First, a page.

The Center for Health Economics of Treatment Interventions for Substance Use Disorder, HCV, and HIV (CHERISH) is proud to recognize five early-stage researchers who will receive up to $20,000 in pilot grant funding between 2022 and 2023.
Through the CHERISH pilot grant, researchers can investigate innovative methodologies or applications, collect preliminary data to inform external grant proposals, and collaborate with investigators at CHERISH who have complementary expertise.
This year, the CHERISH Pilot Grant & Training Core sought proposals that demonstrated intent to conduct health economics research in substance use, hepatitis C virus (HCV), and HIV, with a particular interest in proposals relating to justice-legal involvement, polysubstance use or non-opioid substance use, or HIV pre-exposure prophylaxis (PrEP). Meet the new cohort and learn more about their pilot projects.
Dion Allen, MSc
Dion Allen is a doctoral candidate in the Sociobehavioral and Administrative Pharmacy Department at Nova Southeastern University College of Pharmacy. Allen finds immense value in connecting with experienced investigators through the CHERISH pilot grant.
“I was thrilled to see that CHERISH’s mission aligned with my topic on pre-exposure prophylaxis use in a vulnerable population. It seemed like the perfect opportunity to pursue, and I was eager to apply,” Allen said. This will be Allen’s first time leading a study as the principal investigator.
With the support of CHERISH Research Affiliate Ioana Popovici, Allen’s pilot project, “An Economic Analysis of Factors Associated with Preexposure Prophylaxis (PrEP) for HIV Prevention Use Among Women,” will identify gaps contributing to low PrEP uptake in women and the potential role of family planning clinics and specialty substance abuse treatment centers to facilitate uptake.
Prevention is one major pillar for ending the HIV epidemic, with PrEP coverage being instrumental in reaching the goal of less than 3,000 new diagnoses per year. “Women represent a large proportion of those at risk of HIV but only a small percentage of those who use PrEP. I expect this study will give insights to reducing this gender disparity in PrEP use and achieving equity for women,” Allen said.
Megan Rose Curtis, MD, MS
Megan Rose Curtis is an associate physician at Brigham and Women’s Hospital and a first-year post-doctoral fellow in the Boston University Clinical HIV/AIDS Research Training (BU-CHART) Program at the Boston Medical Center. Through the BU-CHART program, Curtis is constructing a novel state-transition simulation model to evaluate the cost-effectiveness of interventions focused on improving health and economic outcomes for individuals with perinatally-acquired HCV. She applied for the CHERISH pilot grant to gain proficiency in analyzing large databases containing health electronic health records to evaluate healthcare utilization in this population.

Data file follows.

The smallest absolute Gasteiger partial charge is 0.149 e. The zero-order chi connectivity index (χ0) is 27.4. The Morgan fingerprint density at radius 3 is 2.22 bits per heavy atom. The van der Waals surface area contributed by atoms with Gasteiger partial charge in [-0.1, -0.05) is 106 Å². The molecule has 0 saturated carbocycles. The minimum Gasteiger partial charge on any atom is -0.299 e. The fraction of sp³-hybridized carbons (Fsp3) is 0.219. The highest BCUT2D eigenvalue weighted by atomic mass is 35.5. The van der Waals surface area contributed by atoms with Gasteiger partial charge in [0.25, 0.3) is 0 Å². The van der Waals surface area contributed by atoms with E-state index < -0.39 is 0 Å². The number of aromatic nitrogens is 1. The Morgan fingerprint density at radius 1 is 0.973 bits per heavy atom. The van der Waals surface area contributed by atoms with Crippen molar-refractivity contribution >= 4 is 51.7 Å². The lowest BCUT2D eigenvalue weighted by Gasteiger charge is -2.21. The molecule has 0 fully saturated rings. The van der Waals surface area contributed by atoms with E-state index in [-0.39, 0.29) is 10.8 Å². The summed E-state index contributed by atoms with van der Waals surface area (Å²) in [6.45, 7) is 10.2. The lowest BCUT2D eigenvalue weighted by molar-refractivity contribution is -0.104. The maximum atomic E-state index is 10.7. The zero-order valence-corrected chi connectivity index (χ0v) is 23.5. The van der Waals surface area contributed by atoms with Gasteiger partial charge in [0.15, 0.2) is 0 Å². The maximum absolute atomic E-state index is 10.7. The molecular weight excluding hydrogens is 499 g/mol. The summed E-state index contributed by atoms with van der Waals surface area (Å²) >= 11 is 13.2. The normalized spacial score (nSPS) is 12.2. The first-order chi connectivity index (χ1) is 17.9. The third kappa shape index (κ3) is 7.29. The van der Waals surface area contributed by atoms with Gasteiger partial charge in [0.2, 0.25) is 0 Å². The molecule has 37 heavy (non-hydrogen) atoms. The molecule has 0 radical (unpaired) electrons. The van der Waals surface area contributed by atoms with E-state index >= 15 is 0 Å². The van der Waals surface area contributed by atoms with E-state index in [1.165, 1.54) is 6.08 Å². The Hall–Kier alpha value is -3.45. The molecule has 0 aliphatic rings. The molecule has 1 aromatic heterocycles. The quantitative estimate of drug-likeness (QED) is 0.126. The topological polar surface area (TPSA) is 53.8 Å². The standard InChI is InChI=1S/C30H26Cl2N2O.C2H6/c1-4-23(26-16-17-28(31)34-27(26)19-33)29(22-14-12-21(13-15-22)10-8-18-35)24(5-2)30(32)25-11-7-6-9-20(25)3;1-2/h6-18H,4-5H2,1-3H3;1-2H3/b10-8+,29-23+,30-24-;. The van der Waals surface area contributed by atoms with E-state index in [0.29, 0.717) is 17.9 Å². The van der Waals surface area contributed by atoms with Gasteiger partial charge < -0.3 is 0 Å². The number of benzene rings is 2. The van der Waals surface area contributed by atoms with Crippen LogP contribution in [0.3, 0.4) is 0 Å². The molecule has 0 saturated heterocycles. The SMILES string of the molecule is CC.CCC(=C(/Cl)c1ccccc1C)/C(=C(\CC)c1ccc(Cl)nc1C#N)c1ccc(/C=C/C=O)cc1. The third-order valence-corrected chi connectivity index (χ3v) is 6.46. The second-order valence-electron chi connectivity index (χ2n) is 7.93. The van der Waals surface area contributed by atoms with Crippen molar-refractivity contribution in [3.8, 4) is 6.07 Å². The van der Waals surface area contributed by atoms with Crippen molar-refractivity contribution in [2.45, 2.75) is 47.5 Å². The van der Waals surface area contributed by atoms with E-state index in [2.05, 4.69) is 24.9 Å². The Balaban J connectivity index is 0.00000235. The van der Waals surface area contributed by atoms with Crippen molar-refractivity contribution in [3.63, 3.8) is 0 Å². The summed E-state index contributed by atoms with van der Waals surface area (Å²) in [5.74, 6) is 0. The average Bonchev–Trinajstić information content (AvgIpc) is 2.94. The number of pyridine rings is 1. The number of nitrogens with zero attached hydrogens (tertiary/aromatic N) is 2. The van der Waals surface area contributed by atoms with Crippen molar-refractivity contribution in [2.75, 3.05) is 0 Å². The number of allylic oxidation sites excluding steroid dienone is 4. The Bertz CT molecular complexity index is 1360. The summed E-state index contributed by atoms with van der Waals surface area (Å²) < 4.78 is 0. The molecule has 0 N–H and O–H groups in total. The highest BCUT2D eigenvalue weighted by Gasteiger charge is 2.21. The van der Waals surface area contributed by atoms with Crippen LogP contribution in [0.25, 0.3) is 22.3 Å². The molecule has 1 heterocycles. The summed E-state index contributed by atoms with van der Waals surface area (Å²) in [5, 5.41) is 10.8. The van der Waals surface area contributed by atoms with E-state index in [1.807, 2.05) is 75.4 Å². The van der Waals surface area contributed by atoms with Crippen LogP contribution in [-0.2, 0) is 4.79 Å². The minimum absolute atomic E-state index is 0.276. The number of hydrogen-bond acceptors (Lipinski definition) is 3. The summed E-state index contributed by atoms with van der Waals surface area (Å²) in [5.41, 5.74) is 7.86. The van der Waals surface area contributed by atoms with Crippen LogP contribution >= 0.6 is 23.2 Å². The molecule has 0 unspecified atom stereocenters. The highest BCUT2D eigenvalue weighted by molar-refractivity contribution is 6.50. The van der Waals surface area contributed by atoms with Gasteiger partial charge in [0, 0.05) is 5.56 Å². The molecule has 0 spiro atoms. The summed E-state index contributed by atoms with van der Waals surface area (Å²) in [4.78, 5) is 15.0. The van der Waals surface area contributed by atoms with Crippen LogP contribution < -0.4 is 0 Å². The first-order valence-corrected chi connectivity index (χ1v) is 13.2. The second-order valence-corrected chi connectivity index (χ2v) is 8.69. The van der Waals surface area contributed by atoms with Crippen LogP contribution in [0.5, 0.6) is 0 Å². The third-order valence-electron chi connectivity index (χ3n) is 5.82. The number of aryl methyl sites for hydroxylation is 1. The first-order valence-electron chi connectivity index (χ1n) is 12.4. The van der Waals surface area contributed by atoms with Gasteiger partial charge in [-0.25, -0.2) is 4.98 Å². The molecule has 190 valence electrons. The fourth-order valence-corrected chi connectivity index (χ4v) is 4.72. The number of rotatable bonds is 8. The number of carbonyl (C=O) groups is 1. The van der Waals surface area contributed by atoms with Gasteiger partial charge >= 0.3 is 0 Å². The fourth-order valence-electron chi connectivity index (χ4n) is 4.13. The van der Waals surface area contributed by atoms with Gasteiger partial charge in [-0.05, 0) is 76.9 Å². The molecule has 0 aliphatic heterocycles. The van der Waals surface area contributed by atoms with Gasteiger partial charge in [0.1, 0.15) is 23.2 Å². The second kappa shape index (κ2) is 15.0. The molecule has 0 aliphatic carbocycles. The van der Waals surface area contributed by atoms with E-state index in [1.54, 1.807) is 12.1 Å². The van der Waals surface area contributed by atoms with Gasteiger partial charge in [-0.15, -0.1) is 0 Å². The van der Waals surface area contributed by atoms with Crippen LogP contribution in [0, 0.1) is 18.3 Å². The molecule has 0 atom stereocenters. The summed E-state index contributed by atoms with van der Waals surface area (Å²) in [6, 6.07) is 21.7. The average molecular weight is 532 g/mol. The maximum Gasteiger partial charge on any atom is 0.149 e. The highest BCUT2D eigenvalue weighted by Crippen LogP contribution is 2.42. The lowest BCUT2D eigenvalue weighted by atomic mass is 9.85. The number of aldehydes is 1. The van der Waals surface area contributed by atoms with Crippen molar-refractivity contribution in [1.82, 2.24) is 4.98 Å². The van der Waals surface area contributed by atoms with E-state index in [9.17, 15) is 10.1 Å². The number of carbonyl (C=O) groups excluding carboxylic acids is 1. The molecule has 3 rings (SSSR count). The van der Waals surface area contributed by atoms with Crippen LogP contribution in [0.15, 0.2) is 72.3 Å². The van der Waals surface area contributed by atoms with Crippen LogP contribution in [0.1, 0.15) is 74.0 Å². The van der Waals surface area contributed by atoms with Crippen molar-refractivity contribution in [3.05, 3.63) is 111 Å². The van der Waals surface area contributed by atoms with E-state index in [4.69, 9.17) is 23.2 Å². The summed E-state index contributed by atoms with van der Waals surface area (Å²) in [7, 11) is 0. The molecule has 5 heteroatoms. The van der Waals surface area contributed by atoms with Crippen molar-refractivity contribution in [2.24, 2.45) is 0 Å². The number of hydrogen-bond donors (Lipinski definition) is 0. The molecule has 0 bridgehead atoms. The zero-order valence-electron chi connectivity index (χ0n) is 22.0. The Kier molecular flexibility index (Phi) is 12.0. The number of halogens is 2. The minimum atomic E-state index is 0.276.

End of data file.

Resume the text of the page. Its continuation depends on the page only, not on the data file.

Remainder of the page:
With the support of Rachel Epstein, former CHERISH pilot grant recipient, and Benjamin Linas, BU-CHART director and CHERISH Population Data & Modeling Core director, her project, “Characterizing the cascade of care for perinatally acquired hepatitis C virus infection,” involves securing a large dataset to assess healthcare utilization along the pediatric care cascade.
“In the context of the opioid epidemic, HCV is becoming more prevalent among pregnant people. Because HCV can be transmitted from the mother to the infant, there is growing concern about perinatally-acquired HCV. However, little is known about the burden of perinatally-acquired HCV or utilization of healthcare among this population,” she said. Curtis aims to construct the pediatric HCV testing-to-treatment cascade to highlight gaps in access to care and identify high-risk populations.
Curtis lives in Providence, RI, where she enjoys spending time outside with her family which includes her son, husband, and 11-year-old toy poodle.
Shimrit Keddem, PhD, MPH, MUSA
Shimrit Keddem is a new investigator in the Department of Family Medicine and Community Health at the University of Pennsylvania and the Department of Veterans Affairs. Her research focuses on improving sexual and reproductive health among vulnerable populations, specifically screening and prevention of sexually transmitted infections.
An experienced health services researcher, Keddem will use the CHERISH pilot grant opportunity to collaborate with clinical colleagues at the University of Pennsylvania, learn about the processes for rolling out new technologies within a primary healthcare setting, and develop strategies for improving the implementation of injectable PrEP to serve historically marginalized patients.
“Since our department is the largest prescriber of HIV PrEP in the University of Pennsylvania Health System, the CHERISH pilot grant was an ideal opportunity to evaluate the rollout of the recently approved long-acting injectable PrEP. Conducting research in this area can identify practical, logistical, and behavioral challenges to the implementation process and inform how healthcare systems can address the identified challenges creatively and effectively,” Keddem said.